It then finds the root of this linear approximation, setting $g(x) = 0$ and finding that the root is at $$\frac{g(b) - g(a)}{b - a}(x - a) + g(a) = 0 \implies x = a -\frac{b - a}{g(b) - g(a)}g(a).$$

It then evaluates $g$ at this location $x$. As with the bisection method, if $g(x)$ and $g(a)$ have opposite signs, then the root is in $[a, x]$, and if $g(x)$ and $g(b)$ have opposite signs, the root must be in $[x, b]$. As before, root finding continues via iteration, until some stopping condition is reached.

There are more line search methods, but the last one we will examine is one known as **Dekker's method**. Dekker's method is a combination of the secand method and the bisection method. Unlike the previous two methods, Dekker's method keeps track of three points:

- $a_k$: the current "contrapoint"
- $b_k$: the current guess for the root
- $b_{k-1}$: the previous guess for the root

Brent's method then computes the two possible next values: $m$ (by using the bisection method) and $s$ (by using the secant method with $b_k$ and $b_{k-1}$). (On the very first iteration, $b_{k-1} = a_k$ and it uses the bisection method.) If the secant method result $s$ lies between $b_k$ and $m$, then let $b_{k+1} = s$; otherwise, let $b_{k+1} = m$.

After $b_{k+1}$ is chosen, it is checked to for convergence. If the method has converged, iteration is stopped. If not, the method continues. A new contrapoint $a_{k+1}$ is chosen such that $b_{k+1}$ and $a_{k+1}$ have opposite signs. The two choices for $a_{k+1}$ are either for it to remain unchanged (stay $a_k$) or for it to become $b_k$ - the choice depends on the signs of the function values involved. Before repeating, the values of $f(a_k{+1})$ and $f(b_{k+1})$ are examined, and $b_{k+1}$ is swapped with $a_{k+1}$ if it has a higher function value. Finally, the method repeats with the new values of $a_k$, $b_k$, and $b_{k-1}$.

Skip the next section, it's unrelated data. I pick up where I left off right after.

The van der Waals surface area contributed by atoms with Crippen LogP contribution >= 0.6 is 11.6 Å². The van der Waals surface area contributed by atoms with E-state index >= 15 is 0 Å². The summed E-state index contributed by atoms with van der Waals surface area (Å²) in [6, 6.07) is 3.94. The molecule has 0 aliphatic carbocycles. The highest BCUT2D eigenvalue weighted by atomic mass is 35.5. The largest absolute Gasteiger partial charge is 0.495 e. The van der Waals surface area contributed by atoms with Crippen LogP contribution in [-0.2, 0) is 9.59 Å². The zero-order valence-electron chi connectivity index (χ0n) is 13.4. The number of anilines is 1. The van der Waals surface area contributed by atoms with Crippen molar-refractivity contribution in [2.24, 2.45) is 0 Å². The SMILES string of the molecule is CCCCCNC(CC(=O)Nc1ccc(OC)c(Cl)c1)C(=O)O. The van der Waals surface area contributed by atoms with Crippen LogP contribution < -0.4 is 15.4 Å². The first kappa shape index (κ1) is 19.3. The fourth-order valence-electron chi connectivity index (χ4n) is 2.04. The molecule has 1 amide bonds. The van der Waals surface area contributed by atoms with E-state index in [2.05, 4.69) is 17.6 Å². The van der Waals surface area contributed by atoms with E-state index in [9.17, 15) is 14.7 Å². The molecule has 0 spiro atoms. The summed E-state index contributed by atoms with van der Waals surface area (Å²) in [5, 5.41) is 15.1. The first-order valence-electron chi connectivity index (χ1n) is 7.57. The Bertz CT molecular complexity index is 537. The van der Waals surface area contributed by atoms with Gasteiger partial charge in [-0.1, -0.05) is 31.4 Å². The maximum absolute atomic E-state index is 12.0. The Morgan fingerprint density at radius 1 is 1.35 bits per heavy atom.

Dekker's method is effectively a heuristic method, but is nice in practice; it has the reliability of the bisection method and gains a boost of speed from its use of the secant method.

## Implementation

Now that we've reviewed the conjugate gradient method, let's revise our previous gradient descent framework to so that we can implement conjugate gradient (using Brent's method for its line search).

Recall that in the previous notebook, we defined a class that allowed us to do gradient descent on arbitrary function-like data types:

```
-- Extensions and imports we'll need later.
:set -XTypeFamilies -XFlexibleContexts -XMultiParamTypeClasses -XDoAndIfThenElse -XFlexibleInstances
import Control.Monad.Writer
import Text.Printf
```

```
class Monad m => GradientDescent m a where
-- Type to represent the parameter space.
data Params a :: *
-- Compute the gradient at a location in parameter space.
grad :: a -> Params a -> m (Params a)
-- Move in parameter space.
paramMove :: Double -- Scaling factor.
-> Params a -- Direction vector.
-> Params a -- Original location.
-> m (Params a) -- New location.
```

This same class isn't going to work quite as nicely in this case, because we must be able to compute $$\beta_k = \frac{\nabla f(x_{k+1})^T (\nabla f(x_{k+1}) - \nabla f(x_k))}{{d_k}^T (\nabla f(x_{k+1}) - \nabla f(x_k))}.$$